So, a little over three weeks since Boris Johnson hailed his post-Brexit deal as a huge success, can we all agree it is anything but?
Just ask the fishing industry.
The photographs from the ghost town of Peterhead’s fish market last week were absolutely heartbreaking.
We are now being told families who have worked the seas for generations across the UK stand on the brink of oblivion, unable to get their catch to market in the EU.
Instead, thousands of pounds of precious seafood has been rotting at ports, unable to escape the tangle of red tape this deal has imposed.
Brexit was going to give us all – but especially our fishers – a better brighter future. That’s what Johnson promised. That’s what Nigel Farage, cheerleader for this fiasco, promised when he sailed up the Thames in a trawler. Notice he’s not saying a lot about it now.
And as for Johnson, there are vague mumblings about teething problems and compensation. My breath shall not be held.
Every day we hear of more doom and gloom, more catastrophes brought on by Brexit.
Cheese merchants, wine dealers, road hauliers, even musicians who will be denied visa-free touring in the EU, have a new horror story to tell.
Basically, anyone who has dealings with Europe is waking up to the harsh reality of being caught in a Kafka-esque tangle of bureaucracy and shut doors.What else do you need to know about the shambles than the fact Dutch border guards now confiscate your ham sandwich as being barred from import?
And just this week, it has emerged firms wanting to do business in Europe have been told by government officials they should set up EU-based companies to get around the nightmarish border issues.
So, to get access to the European single market we just left, you have to shift a chunk of your business – and jobs – to within the European single market we just left.
Isn’t Brexit just brilliant?
It would be easy to allow schadenfreude (are we still allowed to use European words?) to creep in.
After all, some of the industries suffering the most from Brexit are those which clamoured the most for it to happen. But they were lied to, fed a string of untruths and wishful thinking, just to further some right-wing, flag-waving, fantasy agenda.
Now we are watching businesses go to the wall, livelihoods disappearing, despair creeping in. And just wait until we see the impact and cost of ordinary people trying to travel to Europe for holidays if normality returns.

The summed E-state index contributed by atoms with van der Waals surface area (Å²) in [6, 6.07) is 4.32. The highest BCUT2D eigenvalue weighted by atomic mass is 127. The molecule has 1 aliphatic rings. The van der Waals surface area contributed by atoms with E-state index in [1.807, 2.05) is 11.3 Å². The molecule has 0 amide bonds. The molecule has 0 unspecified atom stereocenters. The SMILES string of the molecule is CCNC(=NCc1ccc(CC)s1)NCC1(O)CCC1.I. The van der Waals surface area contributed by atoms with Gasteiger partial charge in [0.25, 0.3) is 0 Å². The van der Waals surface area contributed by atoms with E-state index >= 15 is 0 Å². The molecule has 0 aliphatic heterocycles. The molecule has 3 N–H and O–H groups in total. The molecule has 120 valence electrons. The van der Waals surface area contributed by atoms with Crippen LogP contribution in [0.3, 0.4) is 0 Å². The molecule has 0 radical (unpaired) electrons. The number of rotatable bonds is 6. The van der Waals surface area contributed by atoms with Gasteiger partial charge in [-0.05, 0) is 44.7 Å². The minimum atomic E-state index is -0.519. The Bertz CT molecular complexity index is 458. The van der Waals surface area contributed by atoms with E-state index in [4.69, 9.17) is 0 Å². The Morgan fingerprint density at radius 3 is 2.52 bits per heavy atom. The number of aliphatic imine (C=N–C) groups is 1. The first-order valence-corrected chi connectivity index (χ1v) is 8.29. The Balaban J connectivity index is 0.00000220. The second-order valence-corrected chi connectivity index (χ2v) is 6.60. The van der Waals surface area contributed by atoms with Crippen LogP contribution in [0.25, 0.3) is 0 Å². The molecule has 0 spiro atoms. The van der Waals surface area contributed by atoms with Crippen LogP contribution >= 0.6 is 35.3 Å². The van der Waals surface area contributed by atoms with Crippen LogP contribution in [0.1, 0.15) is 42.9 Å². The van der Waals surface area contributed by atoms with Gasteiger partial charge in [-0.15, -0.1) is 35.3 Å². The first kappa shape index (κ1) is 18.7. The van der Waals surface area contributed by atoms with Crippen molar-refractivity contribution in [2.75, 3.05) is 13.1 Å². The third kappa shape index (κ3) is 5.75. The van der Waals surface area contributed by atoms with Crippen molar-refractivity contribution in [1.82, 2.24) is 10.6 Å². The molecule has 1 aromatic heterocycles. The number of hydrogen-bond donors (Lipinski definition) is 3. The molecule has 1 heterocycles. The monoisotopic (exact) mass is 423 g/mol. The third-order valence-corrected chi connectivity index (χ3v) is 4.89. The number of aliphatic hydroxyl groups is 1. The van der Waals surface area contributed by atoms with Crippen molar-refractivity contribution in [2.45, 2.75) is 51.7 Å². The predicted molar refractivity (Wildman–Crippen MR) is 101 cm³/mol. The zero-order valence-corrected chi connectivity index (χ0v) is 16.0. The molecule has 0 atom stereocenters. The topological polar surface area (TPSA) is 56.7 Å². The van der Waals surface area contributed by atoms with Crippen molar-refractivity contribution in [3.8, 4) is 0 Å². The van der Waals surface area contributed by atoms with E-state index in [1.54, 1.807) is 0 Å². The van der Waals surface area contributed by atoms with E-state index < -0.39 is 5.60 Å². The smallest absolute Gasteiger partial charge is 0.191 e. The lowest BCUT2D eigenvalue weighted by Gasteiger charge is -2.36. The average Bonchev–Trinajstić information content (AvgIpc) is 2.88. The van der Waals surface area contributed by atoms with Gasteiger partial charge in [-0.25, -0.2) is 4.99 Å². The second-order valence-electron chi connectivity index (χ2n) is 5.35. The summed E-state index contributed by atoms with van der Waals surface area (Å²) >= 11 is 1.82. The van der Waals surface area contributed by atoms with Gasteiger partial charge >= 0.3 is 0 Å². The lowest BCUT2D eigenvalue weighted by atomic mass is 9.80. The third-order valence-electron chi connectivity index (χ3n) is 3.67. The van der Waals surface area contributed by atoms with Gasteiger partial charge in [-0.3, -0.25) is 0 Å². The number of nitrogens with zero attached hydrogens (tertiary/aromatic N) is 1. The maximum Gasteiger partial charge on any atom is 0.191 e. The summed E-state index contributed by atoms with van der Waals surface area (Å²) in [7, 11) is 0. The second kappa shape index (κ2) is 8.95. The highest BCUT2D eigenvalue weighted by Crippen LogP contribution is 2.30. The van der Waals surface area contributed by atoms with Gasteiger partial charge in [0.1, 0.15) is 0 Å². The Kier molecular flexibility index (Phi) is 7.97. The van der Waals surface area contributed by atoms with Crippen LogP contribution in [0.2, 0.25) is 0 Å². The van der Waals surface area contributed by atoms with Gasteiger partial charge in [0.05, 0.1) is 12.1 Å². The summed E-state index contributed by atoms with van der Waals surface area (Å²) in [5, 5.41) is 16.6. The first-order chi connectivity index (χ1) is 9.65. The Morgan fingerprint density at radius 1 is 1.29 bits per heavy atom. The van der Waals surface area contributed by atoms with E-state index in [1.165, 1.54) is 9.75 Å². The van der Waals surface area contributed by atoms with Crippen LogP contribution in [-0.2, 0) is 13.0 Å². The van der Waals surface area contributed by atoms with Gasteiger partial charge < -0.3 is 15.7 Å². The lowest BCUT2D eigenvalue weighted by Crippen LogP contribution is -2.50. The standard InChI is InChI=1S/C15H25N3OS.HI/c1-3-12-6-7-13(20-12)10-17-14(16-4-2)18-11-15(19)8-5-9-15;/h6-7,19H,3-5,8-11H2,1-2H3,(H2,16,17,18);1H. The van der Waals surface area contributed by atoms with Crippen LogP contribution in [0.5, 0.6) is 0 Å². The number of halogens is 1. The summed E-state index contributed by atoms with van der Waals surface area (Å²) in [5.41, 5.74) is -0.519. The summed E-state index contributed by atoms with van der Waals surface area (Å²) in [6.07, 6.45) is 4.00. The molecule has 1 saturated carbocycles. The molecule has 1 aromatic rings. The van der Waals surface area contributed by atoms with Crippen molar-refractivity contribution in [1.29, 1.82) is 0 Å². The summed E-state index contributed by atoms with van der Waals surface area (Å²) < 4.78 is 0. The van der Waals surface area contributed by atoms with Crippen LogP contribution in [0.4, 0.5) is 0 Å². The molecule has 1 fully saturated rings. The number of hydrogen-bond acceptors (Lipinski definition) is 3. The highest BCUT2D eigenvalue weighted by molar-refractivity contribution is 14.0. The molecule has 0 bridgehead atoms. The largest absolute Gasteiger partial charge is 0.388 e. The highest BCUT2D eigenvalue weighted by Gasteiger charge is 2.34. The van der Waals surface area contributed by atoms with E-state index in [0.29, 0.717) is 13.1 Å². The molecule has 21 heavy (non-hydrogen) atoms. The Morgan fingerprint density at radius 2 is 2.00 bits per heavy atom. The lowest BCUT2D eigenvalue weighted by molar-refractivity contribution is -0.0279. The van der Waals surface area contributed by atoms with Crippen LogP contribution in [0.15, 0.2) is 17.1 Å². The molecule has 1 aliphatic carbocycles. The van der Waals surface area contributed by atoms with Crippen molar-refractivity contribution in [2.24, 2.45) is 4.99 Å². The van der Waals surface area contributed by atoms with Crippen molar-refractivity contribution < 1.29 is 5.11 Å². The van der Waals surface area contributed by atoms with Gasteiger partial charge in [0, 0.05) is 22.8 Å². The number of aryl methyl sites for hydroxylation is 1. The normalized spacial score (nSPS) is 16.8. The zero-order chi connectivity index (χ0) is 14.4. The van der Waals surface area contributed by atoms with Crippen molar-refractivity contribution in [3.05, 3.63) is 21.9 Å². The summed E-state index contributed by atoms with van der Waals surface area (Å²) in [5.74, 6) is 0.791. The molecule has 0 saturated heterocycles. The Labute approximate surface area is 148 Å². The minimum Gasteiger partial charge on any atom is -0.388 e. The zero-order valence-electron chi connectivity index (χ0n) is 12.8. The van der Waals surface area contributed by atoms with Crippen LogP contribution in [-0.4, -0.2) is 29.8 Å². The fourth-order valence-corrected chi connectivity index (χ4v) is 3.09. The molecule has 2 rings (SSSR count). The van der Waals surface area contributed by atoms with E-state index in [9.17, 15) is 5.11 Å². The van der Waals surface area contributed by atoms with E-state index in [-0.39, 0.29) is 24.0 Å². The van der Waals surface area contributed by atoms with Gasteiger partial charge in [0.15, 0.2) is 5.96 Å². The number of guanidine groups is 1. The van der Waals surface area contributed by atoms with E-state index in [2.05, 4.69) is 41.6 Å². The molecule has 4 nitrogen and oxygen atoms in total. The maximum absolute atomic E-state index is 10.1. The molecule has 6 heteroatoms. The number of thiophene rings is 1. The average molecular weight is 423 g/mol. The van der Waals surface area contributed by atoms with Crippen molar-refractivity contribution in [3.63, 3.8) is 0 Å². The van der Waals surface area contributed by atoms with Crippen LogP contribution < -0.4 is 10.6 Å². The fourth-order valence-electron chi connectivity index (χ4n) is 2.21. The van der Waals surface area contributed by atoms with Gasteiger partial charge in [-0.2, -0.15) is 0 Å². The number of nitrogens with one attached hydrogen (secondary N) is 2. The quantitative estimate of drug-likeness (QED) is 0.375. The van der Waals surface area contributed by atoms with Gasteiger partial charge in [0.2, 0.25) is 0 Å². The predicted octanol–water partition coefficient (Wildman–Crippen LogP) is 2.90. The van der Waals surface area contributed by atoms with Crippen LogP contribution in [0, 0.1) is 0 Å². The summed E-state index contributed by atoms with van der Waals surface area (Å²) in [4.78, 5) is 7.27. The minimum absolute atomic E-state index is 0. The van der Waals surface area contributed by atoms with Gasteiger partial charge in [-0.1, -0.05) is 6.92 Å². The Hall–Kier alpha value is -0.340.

There is even talk in some quarters about eventually the UK finding a way to rejoin the single market in future. (I shall refrain from pointing out Scotland has a shortcut to that).
You can always find comfort in the wisdom that this, too, shall pass. But I fear this mess will be around for a long time.
Meanwhile, the cost will be borne by those who can least afford it, while its architects profit unscathed.
Sartorial mixing –minus the elegance
News of clothes retailers facing their biggest slump in 20 years is sad but hardly surprising.
When you’re in the grip of lockdown, the last thing on your mind is some new togs.
To be perfectly honest, I have basically spent the past 10 months at my work in T-shirts and jeans. Bought new clothes? I can’t even remember the last time I ironed something.
I mix it up a bit. Some days I will wear a Stonehaven Midsummer Beer Happening T-shirt (today’s is the 2015 iteration), other days my Doctor Who collection.
Occasionally I’ll step out with a polo shirt, and if I’m doing a Zoom interview, I might even put on a nice shirt. I just need to remember not to stand up in my scruffy jeans – especially the ones with the rips that weren’t put there by a designer, just the passage of time.
I am now so craving the chance to dress things up a bit that for an online Burns Supper/whisky tasting on Saturday I clambered into my full, formal kiltwear – bow tie and everything – ready to sit on the couch in my own living room. Mrs B said I looked like I was going to a wedding, but any excuse.
Hopefully, though, it won’t be too long until the vaccine works its magic and we’re all back to as normal as we can be. And when we are, one of my first missions will be to head into a shop to buy something new to wear – including a pair of new, unripped, Levis.
Saturday morning fever doesn’t rock
I’m keeping my chin up during lockdown, really I am, but sometimes the boredom bites hard.
Take, for example, my way of idling away Saturday morning. I shaved off my beard. Well, it was something to do and I was tired of the same face staring at me in the mirror. The result of my new look… you’re never going to see me and Penfold from Danger Mouse in the same room.
So, with my fresh face, I have planned my next adventure for a week off in February. I’m going to declutter cupboards.
Ooh, the rock-and-roll lifestyle I lead today.